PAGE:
Funny thing is that pan Jan Matejko was a Czech by origin yet being born in Cracow he became more Polish than the ethnically pure (whatever that may be) Poles, and as history has it Pan Jan has become the most important Polish painter ever, no matter what all his jealous critics say - na pohybel a los criticos.
Until the next time....
Wednesday, July 1, 2009
July is a good month in my Polish military history - on July 4 1610 small Polish army defeated 6 times its size Muscovite-Western army at Klushino. On July 15, 1410 Polish -Lithuanian armies under king Wladyslaw Jagiello dealt crushing and overwhelming blow to the mighty Teutonic Order army, thus securing the most magnificent victory over the Teutonic Order and their Western 'guest' knights (from France, England, Reich, Italy etc) on the fields of Grunwald (Tannenberg).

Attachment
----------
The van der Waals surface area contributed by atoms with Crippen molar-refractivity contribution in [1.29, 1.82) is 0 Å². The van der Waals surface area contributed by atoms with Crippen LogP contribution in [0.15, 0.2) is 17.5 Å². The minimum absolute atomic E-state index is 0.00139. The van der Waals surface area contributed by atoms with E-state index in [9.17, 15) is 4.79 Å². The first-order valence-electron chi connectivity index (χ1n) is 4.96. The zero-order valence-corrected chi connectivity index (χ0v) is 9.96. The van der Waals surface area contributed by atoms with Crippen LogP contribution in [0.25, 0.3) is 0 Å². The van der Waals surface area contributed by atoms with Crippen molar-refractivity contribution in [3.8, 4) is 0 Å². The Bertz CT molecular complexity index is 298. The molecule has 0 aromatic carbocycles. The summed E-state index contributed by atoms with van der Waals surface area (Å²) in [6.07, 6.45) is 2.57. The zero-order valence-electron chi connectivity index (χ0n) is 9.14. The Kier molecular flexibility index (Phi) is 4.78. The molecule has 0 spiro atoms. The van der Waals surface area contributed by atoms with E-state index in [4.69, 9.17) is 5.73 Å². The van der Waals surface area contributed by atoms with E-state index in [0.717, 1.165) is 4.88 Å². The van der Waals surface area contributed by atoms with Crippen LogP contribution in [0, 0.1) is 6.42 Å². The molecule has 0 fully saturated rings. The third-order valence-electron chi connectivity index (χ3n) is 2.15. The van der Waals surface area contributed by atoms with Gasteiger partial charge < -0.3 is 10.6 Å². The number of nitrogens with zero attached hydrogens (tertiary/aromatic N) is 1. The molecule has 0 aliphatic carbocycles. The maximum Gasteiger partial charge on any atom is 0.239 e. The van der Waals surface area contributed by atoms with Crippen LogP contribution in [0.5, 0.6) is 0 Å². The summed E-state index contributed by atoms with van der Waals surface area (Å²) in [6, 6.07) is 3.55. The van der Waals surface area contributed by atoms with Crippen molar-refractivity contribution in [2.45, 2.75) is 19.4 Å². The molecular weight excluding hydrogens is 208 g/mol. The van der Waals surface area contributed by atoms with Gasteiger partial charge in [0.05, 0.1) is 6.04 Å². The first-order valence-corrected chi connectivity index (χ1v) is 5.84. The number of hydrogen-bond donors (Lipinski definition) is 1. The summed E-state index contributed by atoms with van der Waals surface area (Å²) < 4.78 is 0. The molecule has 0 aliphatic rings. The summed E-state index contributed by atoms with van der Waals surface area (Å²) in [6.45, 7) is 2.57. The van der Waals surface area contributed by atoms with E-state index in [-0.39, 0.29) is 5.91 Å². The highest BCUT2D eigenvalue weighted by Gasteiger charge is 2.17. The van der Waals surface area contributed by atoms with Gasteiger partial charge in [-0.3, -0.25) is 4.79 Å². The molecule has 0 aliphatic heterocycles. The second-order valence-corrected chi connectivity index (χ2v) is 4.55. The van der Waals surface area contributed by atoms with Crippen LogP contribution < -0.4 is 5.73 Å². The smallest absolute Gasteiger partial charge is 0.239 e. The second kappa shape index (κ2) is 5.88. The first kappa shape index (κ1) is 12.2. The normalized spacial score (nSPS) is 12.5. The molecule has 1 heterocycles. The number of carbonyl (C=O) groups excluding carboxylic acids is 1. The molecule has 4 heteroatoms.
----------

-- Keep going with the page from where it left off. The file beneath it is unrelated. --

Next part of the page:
Returning to hussars - today perhaps it may be desirable to talk a bit about the appearance of the winged hussars in the XVI (16th) century.
Hussars started as Serbian cavalry back in the early XV (15th) century, and became known to the West during the reign of the famous Hungarian king Matthias Corvinus, who came close to become the Holy German emperor himself, and was many times a victor of the Hapsburg armies - amongst other his 'Black Army' took Vienna from them and made her his capital. Polish military commanders met with the Serbian hussars of king Corvinus during the Silesian campaigns of 1470ties. They learned and by 1500 AD we find first units of Serbian hussars in the Polish Army. By 1505 first Polish knights joined these newly appearing type of cavalry, thus our Polish hussars had been born :)